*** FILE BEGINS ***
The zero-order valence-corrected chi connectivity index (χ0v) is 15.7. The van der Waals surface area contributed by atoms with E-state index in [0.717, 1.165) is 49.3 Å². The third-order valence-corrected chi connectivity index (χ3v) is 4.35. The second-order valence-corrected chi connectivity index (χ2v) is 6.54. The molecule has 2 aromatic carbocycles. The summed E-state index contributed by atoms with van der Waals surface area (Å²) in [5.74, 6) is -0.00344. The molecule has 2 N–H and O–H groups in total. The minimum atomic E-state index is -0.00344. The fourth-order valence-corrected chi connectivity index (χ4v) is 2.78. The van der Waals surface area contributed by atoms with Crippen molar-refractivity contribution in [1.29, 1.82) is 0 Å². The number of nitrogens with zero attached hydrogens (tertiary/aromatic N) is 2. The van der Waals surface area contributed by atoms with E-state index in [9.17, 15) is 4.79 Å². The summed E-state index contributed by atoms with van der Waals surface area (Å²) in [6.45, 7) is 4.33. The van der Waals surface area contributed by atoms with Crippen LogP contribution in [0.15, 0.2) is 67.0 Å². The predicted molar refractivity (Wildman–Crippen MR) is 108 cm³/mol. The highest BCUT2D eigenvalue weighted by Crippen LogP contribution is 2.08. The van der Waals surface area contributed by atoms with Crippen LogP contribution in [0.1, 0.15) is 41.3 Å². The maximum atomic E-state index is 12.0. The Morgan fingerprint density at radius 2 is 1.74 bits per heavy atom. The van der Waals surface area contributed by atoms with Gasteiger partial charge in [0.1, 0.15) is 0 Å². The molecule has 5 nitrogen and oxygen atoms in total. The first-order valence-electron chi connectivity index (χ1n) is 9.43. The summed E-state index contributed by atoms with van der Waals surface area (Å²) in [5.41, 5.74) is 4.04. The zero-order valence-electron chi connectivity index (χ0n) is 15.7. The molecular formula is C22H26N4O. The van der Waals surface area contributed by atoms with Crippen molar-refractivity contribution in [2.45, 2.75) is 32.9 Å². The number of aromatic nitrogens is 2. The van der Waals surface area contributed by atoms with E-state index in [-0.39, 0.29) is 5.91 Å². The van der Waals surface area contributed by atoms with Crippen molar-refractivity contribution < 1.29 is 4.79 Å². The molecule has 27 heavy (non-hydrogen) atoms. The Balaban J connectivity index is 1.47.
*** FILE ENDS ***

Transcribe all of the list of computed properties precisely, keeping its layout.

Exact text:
The zero-order valence-corrected chi connectivity index (χ0v) is 15.7. The van der Waals surface area contributed by atoms with E-state index in [0.717, 1.165) is 49.3 Å². The third-order valence-corrected chi connectivity index (χ3v) is 4.35. The second-order valence-corrected chi connectivity index (χ2v) is 6.54. The molecule has 2 aromatic carbocycles. The summed E-state index contributed by atoms with van der Waals surface area (Å²) in [5.74, 6) is -0.00344. The molecule has 2 N–H and O–H groups in total. The minimum atomic E-state index is -0.00344. The fourth-order valence-corrected chi connectivity index (χ4v) is 2.78. The van der Waals surface area contributed by atoms with Crippen molar-refractivity contribution in [1.29, 1.82) is 0 Å². The number of nitrogens with zero attached hydrogens (tertiary/aromatic N) is 2. The van der Waals surface area contributed by atoms with E-state index in [9.17, 15) is 4.79 Å². The summed E-state index contributed by atoms with van der Waals surface area (Å²) in [6.45, 7) is 4.33. The van der Waals surface area contributed by atoms with Crippen LogP contribution in [0.15, 0.2) is 67.0 Å². The predicted molar refractivity (Wildman–Crippen MR) is 108 cm³/mol. The highest BCUT2D eigenvalue weighted by Crippen LogP contribution is 2.08. The van der Waals surface area contributed by atoms with Crippen LogP contribution in [0.1, 0.15) is 41.3 Å². The maximum atomic E-state index is 12.0. The Morgan fingerprint density at radius 2 is 1.74 bits per heavy atom. The van der Waals surface area contributed by atoms with Gasteiger partial charge in [0.1, 0.15) is 0 Å². The molecule has 5 nitrogen and oxygen atoms in total. The first-order valence-electron chi connectivity index (χ1n) is 9.43. The summed E-state index contributed by atoms with van der Waals surface area (Å²) in [5.41, 5.74) is 4.04. The zero-order valence-electron chi connectivity index (χ0n) is 15.7. The molecular formula is C22H26N4O. The van der Waals surface area contributed by atoms with Crippen molar-refractivity contribution in [2.45, 2.75) is 32.9 Å². The number of aromatic nitrogens is 2. The van der Waals surface area contributed by atoms with E-state index in [-0.39, 0.29) is 5.91 Å². The van der Waals surface area contributed by atoms with Crippen molar-refractivity contribution < 1.29 is 4.79 Å². The molecule has 27 heavy (non-hydrogen) atoms. The Balaban J connectivity index is 1.47.